Wind speed profiles are known to vary in space and time. Wind energy analysis and modelling is an important pre-requisite in the design and citing of wind power plants. Therefore, accurate and detailed knowledge of the wind characteristics of the location is required for proper and efficient conversion/utilization of wind energy resource (Genc et al., 2005). To efficiently study wind energy resource, meteorological wind data which includes the distribution of wind speed is monitored on continuous basis through ground and satellite stations. The acquired data form a database useful as input parameters in the exploration of renewable energy resource. The study of wind characteristics and its exploration of available energy potentials has been an increasing concern to researchers in many developed countries (Riahy et al., 2008; Bekele and Palm, 2009 and Weigt, 2009).

In recent times, studies have been conducted at various locations in Nigeria (Fadare, 2008). The variability of wind speed modelled using different analytical tools such as: statistical models including Weibull and Rayleigh distribution functions (Igbokwe and Omekara, 2002); stochastic simulation; seasonal autoregressive integrated moving average; linear and multiple regression models (Oriaku et al., 2007). Several methods have been proposed for wind power forecast. These methods can be categorized into five (Wen-Yeau, 2013); these include persistence method, physical method, statistical method, spatial correlation method and artificial intelligence method. The artificial intelligence method includes artificial neural network (ANN), particle swarm optimization, adaptive neuro-fuzzy inference system among others. Amongst these methods of artificial intelligence, ANN gives the best approximation capability for any continuous non-linear function (Chaouachi and Nagasaka, 2012; Kelouwani and Agbossu, 2004).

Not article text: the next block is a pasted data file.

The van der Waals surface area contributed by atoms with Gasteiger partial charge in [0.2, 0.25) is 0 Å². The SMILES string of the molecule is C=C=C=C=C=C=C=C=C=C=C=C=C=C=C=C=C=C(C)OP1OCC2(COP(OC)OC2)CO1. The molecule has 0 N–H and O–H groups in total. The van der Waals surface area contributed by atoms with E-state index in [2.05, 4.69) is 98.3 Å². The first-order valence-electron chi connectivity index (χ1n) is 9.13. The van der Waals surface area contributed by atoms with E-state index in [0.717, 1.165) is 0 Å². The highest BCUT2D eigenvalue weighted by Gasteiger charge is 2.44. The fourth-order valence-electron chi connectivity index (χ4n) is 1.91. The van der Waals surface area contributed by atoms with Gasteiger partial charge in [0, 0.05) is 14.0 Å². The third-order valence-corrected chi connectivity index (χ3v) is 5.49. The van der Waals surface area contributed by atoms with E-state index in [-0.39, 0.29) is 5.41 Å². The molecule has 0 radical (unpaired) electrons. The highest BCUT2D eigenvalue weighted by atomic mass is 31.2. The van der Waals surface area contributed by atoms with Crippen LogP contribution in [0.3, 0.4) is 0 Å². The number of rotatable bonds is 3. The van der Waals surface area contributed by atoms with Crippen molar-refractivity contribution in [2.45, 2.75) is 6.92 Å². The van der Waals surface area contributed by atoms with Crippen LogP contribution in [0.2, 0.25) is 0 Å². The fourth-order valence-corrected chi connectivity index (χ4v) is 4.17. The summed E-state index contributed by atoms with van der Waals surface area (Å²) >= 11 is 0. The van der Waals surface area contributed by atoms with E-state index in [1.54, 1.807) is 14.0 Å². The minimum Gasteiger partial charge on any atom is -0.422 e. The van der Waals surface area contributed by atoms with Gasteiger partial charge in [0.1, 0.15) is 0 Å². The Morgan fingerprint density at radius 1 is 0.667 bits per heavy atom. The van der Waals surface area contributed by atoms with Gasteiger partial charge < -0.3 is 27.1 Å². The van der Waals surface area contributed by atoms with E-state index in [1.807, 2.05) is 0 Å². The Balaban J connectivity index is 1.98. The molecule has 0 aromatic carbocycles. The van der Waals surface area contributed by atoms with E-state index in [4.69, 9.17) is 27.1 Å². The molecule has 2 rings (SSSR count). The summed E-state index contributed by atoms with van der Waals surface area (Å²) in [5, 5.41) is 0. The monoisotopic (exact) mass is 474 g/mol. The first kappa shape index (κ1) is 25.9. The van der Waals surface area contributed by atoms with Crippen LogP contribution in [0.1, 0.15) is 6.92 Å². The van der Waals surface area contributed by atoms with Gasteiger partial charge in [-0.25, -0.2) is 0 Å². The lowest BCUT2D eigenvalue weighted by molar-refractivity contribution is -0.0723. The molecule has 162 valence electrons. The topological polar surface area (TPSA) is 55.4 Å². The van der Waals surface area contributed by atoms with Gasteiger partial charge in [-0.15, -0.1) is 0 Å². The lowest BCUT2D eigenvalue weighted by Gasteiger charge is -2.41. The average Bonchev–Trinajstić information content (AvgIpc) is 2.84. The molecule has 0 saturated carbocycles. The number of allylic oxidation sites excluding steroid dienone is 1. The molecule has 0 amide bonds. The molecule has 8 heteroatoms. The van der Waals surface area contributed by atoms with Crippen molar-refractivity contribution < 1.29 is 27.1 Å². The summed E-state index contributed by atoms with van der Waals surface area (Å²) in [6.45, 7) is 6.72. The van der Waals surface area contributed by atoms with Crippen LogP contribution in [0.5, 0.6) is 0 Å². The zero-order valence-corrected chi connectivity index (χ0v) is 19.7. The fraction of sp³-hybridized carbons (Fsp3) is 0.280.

ANN is a modelling and prediction tool widely accepted as a technique offering an alternative way to tackle complex and ill-defined problems (Kalogiru, 2001). They learn from examples and can handle noisy and incomplete data to deal with non-linear problems and once trained, can perform prediction and generalization at high speed. ANN has been employed in modelling of complex meteorological parameters (Kalogiru, 2001). ANN models also are efficient and less time consuming in modelling of complex systems compared to other mathematical models such as regression (Lin et al., 2003).

ANN with different topologies has been developed for spatial prediction of wind speed in different parts of the world (Cellura et al., 2008). The application of ANN in renewable energy systems and energy based application has been comprehensively reviewed by (Kalogiru, 2001). Hence, this study tends to use ANN in modelling and analysis of wind power in south-east Nigeria using available climatological parameters and data.